We are frequently asked by patients who have macular degeneration or other visual problems for
advice on diet and vitamins to improve their vision. This paper presents our current recommendations. Data on nutritional supplementation is evolving rapidly. We will update these suggestions as new information is released.
It has been known for some time that extreme deficiencies of some vitamins and minerals cause cataracts and macular degeneration, but it was stated for years that a balanced diet was sufficient to promote visual health. We have learned that this is not necessarily correct. Recent medical studies have shown that nutritional supplementation is necessary for many of us to maintain good vision.
It has a so been proven that the most destructive health habit to vision is smoking. Smoking increase your risk of developing cataracts and macular degeneration. If you are a smoker, our advice is to stop smoking now. It may not be too late to prevent damage to your eyes.
We suggest that everyone take a daily multivitamin that contains all of the essential vitamins and minerals required to meet the minimal nutritional requirements of healthy individuals. There are many acceptable brands. Check with your pharmacist or local health food store.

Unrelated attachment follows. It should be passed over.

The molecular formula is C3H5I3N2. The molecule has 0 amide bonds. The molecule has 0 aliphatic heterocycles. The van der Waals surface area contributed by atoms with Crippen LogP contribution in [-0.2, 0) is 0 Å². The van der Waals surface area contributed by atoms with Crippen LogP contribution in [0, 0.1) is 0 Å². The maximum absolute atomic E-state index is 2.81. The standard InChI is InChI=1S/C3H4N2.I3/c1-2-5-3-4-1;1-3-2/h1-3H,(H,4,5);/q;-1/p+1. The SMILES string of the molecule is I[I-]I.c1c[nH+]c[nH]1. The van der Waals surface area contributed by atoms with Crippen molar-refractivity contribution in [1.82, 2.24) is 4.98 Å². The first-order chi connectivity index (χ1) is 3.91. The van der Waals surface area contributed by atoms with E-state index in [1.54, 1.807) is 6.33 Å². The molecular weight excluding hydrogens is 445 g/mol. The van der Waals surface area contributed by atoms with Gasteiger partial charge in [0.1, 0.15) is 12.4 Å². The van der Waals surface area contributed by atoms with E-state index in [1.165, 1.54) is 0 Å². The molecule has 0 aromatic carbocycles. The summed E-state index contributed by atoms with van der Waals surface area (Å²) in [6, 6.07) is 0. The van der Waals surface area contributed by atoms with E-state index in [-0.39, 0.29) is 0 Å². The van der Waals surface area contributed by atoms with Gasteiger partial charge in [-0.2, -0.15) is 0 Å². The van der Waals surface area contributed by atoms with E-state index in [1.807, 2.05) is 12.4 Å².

In addition, patients with macular degeneration need to supplement the multivitamin with additional antioxidents. A very well run study on people with macular degeneration demonstrated that those who took the specific supplements in the amounts listed below were 28% less likely to progress to advanced macular degeneration than those who took no supplements.
In summary these are our recommendations:
If you are a smoker, stop smoking immediately
Take a good multivitamin daily
Eat 3 to 5 servings of vegetables and 2-4 servings of fruits daily
If you have macular degeneration, supplement the multivitamin so that you daily ingest:
500 mg ascorbic acid (vitamin C)
400 IU of vitamin E
15 mg of beta carotene
80 mg of zinc
2 mg of copper
There is additional new information that we consider to be important. Dietary omega-3 long-chain polyunsaurated fatty acids (LCPUFA) have been found to be beneficial in reducing the possibility of developing macular degeneration. The best source of these fatty acids is cold water oily fish such as salmon, erring, mackerel sardines and anchovies. Flaxseed oil and walnuts are also good sources. LCPUF1's are also available as supplements.